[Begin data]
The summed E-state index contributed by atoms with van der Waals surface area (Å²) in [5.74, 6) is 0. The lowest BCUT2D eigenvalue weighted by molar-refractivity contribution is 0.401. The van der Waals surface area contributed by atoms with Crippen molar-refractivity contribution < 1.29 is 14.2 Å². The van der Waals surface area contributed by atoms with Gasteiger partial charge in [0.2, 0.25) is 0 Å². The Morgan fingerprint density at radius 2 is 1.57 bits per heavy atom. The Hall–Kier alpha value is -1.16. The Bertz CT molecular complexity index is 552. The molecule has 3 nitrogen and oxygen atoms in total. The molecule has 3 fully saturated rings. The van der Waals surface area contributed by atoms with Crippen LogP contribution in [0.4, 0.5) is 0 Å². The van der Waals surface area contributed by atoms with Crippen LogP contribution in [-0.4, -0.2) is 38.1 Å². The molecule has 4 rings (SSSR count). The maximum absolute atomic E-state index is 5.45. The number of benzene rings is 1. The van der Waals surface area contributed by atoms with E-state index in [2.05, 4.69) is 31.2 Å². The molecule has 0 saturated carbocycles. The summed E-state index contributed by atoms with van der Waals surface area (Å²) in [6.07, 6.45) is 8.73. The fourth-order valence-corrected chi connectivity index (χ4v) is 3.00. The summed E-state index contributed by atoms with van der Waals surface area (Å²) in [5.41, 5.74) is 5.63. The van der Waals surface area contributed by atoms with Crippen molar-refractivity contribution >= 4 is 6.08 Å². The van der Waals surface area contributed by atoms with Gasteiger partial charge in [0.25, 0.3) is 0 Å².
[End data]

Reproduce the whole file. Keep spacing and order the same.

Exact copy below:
The summed E-state index contributed by atoms with van der Waals surface area (Å²) in [5.74, 6) is 0. The lowest BCUT2D eigenvalue weighted by molar-refractivity contribution is 0.401. The van der Waals surface area contributed by atoms with Crippen molar-refractivity contribution < 1.29 is 14.2 Å². The van der Waals surface area contributed by atoms with Gasteiger partial charge in [0.2, 0.25) is 0 Å². The Morgan fingerprint density at radius 2 is 1.57 bits per heavy atom. The Hall–Kier alpha value is -1.16. The Bertz CT molecular complexity index is 552. The molecule has 3 nitrogen and oxygen atoms in total. The molecule has 3 fully saturated rings. The van der Waals surface area contributed by atoms with Crippen LogP contribution in [0.4, 0.5) is 0 Å². The van der Waals surface area contributed by atoms with Crippen LogP contribution in [-0.4, -0.2) is 38.1 Å². The molecule has 4 rings (SSSR count). The maximum absolute atomic E-state index is 5.45. The number of benzene rings is 1. The van der Waals surface area contributed by atoms with E-state index in [2.05, 4.69) is 31.2 Å². The molecule has 0 saturated carbocycles. The summed E-state index contributed by atoms with van der Waals surface area (Å²) in [6.07, 6.45) is 8.73. The fourth-order valence-corrected chi connectivity index (χ4v) is 3.00. The summed E-state index contributed by atoms with van der Waals surface area (Å²) in [5.41, 5.74) is 5.63. The van der Waals surface area contributed by atoms with Crippen molar-refractivity contribution >= 4 is 6.08 Å². The van der Waals surface area contributed by atoms with Gasteiger partial charge in [0.25, 0.3) is 0 Å².